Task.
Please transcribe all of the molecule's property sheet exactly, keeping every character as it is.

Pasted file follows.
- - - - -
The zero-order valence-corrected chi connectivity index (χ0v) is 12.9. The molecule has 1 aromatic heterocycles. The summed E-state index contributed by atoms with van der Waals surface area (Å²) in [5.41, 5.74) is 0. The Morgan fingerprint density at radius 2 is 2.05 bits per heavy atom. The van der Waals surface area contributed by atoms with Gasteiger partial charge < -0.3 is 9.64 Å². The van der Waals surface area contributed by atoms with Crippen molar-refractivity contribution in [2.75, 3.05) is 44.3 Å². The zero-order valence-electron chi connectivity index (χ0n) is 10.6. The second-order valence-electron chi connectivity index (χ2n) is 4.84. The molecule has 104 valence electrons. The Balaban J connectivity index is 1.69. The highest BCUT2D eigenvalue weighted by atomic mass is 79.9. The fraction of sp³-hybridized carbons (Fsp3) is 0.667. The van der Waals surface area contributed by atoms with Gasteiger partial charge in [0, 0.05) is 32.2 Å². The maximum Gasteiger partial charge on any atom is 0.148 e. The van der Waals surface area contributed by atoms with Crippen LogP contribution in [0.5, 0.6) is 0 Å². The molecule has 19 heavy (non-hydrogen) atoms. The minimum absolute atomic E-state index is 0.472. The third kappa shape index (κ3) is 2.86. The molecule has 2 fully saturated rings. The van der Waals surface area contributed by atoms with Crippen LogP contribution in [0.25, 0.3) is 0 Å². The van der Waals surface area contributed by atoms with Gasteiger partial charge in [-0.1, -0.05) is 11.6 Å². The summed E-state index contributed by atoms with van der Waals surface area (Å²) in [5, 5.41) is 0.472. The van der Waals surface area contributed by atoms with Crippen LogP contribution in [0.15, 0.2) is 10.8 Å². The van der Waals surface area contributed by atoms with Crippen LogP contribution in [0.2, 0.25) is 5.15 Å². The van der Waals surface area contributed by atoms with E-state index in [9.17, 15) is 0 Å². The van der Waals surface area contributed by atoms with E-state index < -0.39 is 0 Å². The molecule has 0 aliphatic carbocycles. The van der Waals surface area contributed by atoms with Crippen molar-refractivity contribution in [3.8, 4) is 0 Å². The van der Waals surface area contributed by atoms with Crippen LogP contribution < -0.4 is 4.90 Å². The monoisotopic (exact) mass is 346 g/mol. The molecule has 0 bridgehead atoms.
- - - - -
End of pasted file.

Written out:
The zero-order valence-corrected chi connectivity index (χ0v) is 12.9. The molecule has 1 aromatic heterocycles. The summed E-state index contributed by atoms with van der Waals surface area (Å²) in [5.41, 5.74) is 0. The Morgan fingerprint density at radius 2 is 2.05 bits per heavy atom. The van der Waals surface area contributed by atoms with Gasteiger partial charge < -0.3 is 9.64 Å². The van der Waals surface area contributed by atoms with Crippen molar-refractivity contribution in [2.75, 3.05) is 44.3 Å². The zero-order valence-electron chi connectivity index (χ0n) is 10.6. The second-order valence-electron chi connectivity index (χ2n) is 4.84. The molecule has 104 valence electrons. The Balaban J connectivity index is 1.69. The highest BCUT2D eigenvalue weighted by atomic mass is 79.9. The fraction of sp³-hybridized carbons (Fsp3) is 0.667. The van der Waals surface area contributed by atoms with Gasteiger partial charge in [0, 0.05) is 32.2 Å². The maximum Gasteiger partial charge on any atom is 0.148 e. The van der Waals surface area contributed by atoms with Crippen LogP contribution in [0.5, 0.6) is 0 Å². The molecule has 19 heavy (non-hydrogen) atoms. The minimum absolute atomic E-state index is 0.472. The third kappa shape index (κ3) is 2.86. The molecule has 2 fully saturated rings. The van der Waals surface area contributed by atoms with Crippen LogP contribution in [0.25, 0.3) is 0 Å². The van der Waals surface area contributed by atoms with Gasteiger partial charge in [-0.1, -0.05) is 11.6 Å². The summed E-state index contributed by atoms with van der Waals surface area (Å²) in [5, 5.41) is 0.472. The van der Waals surface area contributed by atoms with Crippen LogP contribution in [0.15, 0.2) is 10.8 Å². The van der Waals surface area contributed by atoms with Crippen LogP contribution in [0.2, 0.25) is 5.15 Å². The van der Waals surface area contributed by atoms with E-state index in [9.17, 15) is 0 Å². The van der Waals surface area contributed by atoms with E-state index < -0.39 is 0 Å². The molecule has 0 aliphatic carbocycles. The van der Waals surface area contributed by atoms with Crippen molar-refractivity contribution in [3.8, 4) is 0 Å². The van der Waals surface area contributed by atoms with Crippen LogP contribution < -0.4 is 4.90 Å². The monoisotopic (exact) mass is 346 g/mol. The molecule has 0 bridgehead atoms.